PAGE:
Power of attorney

A power of attorney (PoA) is a written document including a certificate signed by one of the following:

  • a solicitor registered to practise law in Scotland
  • a practising member of the Faculty of Advocates
  • a registered UK medical doctor who holds a licence to practise

Why would I need one?

A PoA lets you plan what you want another person to do for you in the future, should you become incapable of making decisions about your own affairs.

Many people believe that a spouse, partner or family member will be able to make decisions about their care if they are incapable of doing so themselves. Yet this is not the case in Scotland. If you do not have a Power of Attorney in place, your family do not have any legal rights to make decisions for you. For your own peace of mind, having a Power of Attorney written in advance will make sure that you can choose who will be able to make decisions on your behalf if required in the future.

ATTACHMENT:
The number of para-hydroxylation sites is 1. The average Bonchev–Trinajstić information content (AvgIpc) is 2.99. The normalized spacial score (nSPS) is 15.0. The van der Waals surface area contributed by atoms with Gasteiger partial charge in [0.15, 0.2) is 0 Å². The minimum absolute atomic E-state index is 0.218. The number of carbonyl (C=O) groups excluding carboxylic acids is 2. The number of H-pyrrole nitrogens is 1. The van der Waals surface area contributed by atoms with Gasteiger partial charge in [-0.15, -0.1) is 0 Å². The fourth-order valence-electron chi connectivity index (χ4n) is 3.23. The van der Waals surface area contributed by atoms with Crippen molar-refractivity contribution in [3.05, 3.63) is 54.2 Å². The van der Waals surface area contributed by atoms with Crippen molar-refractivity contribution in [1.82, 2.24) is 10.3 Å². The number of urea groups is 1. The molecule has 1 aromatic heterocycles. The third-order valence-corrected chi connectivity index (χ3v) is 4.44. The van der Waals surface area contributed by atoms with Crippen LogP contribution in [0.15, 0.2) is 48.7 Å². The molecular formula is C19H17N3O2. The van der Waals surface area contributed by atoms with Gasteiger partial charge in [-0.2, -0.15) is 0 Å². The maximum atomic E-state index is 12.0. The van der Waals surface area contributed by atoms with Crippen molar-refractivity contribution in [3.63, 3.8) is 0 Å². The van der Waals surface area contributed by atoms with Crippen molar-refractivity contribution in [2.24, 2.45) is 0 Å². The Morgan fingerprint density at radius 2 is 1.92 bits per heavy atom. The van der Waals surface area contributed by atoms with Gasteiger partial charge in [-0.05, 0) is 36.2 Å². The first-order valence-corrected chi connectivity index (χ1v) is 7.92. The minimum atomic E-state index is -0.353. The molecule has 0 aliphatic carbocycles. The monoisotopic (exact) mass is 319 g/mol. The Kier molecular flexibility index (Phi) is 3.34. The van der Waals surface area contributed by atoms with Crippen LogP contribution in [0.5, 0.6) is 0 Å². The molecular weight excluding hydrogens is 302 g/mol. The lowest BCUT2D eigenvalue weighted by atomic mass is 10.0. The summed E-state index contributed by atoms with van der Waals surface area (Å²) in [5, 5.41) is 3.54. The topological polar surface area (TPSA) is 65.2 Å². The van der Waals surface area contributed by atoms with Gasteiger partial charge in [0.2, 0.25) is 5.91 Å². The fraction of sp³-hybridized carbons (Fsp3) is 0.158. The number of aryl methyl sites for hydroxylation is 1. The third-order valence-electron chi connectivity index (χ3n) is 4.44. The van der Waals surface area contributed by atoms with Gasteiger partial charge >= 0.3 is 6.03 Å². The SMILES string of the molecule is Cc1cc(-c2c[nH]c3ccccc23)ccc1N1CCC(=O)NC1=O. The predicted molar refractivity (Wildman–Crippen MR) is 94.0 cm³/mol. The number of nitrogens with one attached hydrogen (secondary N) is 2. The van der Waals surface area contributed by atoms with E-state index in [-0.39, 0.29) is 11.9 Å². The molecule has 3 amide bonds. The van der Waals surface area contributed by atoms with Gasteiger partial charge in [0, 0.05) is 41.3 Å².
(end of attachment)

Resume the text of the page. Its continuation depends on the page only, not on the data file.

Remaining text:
There are different types of PoA which will allow you to give power to another person (or persons). This power allows them to deal with money and property. It also gives them power to make decisions around health or personal welfare matters.

Who can make one?

Anyone over the age of 16 years can make a PoA, but will need to have capacity and be able to understand what you are doing by granting this.

Further information